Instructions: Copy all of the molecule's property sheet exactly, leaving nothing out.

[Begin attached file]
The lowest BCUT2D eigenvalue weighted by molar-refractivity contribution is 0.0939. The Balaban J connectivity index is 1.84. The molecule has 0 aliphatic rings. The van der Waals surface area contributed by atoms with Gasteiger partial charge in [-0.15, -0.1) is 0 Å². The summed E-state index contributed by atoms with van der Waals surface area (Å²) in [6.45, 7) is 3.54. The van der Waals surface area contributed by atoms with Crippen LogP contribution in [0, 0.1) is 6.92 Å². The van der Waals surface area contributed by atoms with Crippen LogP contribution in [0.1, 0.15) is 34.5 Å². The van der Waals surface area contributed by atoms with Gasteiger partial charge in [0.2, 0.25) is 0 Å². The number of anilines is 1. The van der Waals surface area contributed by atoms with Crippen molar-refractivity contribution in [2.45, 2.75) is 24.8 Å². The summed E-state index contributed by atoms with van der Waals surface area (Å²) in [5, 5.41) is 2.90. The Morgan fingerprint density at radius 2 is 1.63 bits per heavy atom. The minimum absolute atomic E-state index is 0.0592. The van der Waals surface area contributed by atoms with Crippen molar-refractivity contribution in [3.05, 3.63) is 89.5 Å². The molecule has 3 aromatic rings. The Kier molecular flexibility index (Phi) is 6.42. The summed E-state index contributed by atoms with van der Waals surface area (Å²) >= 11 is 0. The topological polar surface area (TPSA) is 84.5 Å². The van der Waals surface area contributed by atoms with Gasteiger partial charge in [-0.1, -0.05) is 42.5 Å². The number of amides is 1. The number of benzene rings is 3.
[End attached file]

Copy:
The lowest BCUT2D eigenvalue weighted by molar-refractivity contribution is 0.0939. The Balaban J connectivity index is 1.84. The molecule has 0 aliphatic rings. The van der Waals surface area contributed by atoms with Gasteiger partial charge in [-0.15, -0.1) is 0 Å². The summed E-state index contributed by atoms with van der Waals surface area (Å²) in [6.45, 7) is 3.54. The van der Waals surface area contributed by atoms with Crippen LogP contribution in [0, 0.1) is 6.92 Å². The van der Waals surface area contributed by atoms with Crippen LogP contribution in [0.1, 0.15) is 34.5 Å². The van der Waals surface area contributed by atoms with Gasteiger partial charge in [0.2, 0.25) is 0 Å². The number of anilines is 1. The van der Waals surface area contributed by atoms with Crippen molar-refractivity contribution in [2.45, 2.75) is 24.8 Å². The summed E-state index contributed by atoms with van der Waals surface area (Å²) in [5, 5.41) is 2.90. The Morgan fingerprint density at radius 2 is 1.63 bits per heavy atom. The minimum absolute atomic E-state index is 0.0592. The van der Waals surface area contributed by atoms with Crippen molar-refractivity contribution in [3.05, 3.63) is 89.5 Å². The molecule has 3 aromatic rings. The Kier molecular flexibility index (Phi) is 6.42. The summed E-state index contributed by atoms with van der Waals surface area (Å²) >= 11 is 0. The topological polar surface area (TPSA) is 84.5 Å². The van der Waals surface area contributed by atoms with Gasteiger partial charge in [-0.1, -0.05) is 42.5 Å². The number of amides is 1. The number of benzene rings is 3.